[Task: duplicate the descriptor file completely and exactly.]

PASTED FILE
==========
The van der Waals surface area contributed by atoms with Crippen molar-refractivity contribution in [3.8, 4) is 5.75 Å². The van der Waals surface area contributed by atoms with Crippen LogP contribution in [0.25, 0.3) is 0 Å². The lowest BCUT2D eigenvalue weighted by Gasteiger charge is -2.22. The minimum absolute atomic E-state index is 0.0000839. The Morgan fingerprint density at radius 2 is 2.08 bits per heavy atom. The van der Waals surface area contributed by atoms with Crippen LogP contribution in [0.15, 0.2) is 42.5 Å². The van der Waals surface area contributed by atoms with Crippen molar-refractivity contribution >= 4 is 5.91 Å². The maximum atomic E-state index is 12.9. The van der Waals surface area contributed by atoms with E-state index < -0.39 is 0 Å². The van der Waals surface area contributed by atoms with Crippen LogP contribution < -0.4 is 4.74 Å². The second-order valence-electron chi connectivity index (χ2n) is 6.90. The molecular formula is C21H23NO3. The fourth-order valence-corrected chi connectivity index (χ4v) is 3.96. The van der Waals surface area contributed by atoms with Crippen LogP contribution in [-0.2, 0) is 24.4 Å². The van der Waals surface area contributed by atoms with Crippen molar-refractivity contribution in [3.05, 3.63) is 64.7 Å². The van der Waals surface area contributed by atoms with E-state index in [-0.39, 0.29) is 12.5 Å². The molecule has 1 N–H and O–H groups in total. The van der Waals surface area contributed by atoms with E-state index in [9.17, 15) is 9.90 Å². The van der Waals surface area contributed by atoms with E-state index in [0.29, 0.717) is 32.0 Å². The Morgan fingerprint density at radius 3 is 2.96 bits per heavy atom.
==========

The van der Waals surface area contributed by atoms with Crippen molar-refractivity contribution in [3.8, 4) is 5.75 Å². The van der Waals surface area contributed by atoms with Crippen LogP contribution in [0.25, 0.3) is 0 Å². The lowest BCUT2D eigenvalue weighted by Gasteiger charge is -2.22. The minimum absolute atomic E-state index is 0.0000839. The Morgan fingerprint density at radius 2 is 2.08 bits per heavy atom. The van der Waals surface area contributed by atoms with Crippen LogP contribution in [0.15, 0.2) is 42.5 Å². The van der Waals surface area contributed by atoms with Crippen molar-refractivity contribution >= 4 is 5.91 Å². The maximum atomic E-state index is 12.9. The van der Waals surface area contributed by atoms with E-state index < -0.39 is 0 Å². The van der Waals surface area contributed by atoms with Crippen LogP contribution < -0.4 is 4.74 Å². The second-order valence-electron chi connectivity index (χ2n) is 6.90. The molecular formula is C21H23NO3. The fourth-order valence-corrected chi connectivity index (χ4v) is 3.96. The van der Waals surface area contributed by atoms with Crippen LogP contribution in [-0.2, 0) is 24.4 Å². The van der Waals surface area contributed by atoms with Crippen molar-refractivity contribution in [3.05, 3.63) is 64.7 Å². The van der Waals surface area contributed by atoms with E-state index in [-0.39, 0.29) is 12.5 Å². The molecule has 1 N–H and O–H groups in total. The van der Waals surface area contributed by atoms with E-state index in [9.17, 15) is 9.90 Å². The van der Waals surface area contributed by atoms with E-state index in [0.29, 0.717) is 32.0 Å². The Morgan fingerprint density at radius 3 is 2.96 bits per heavy atom.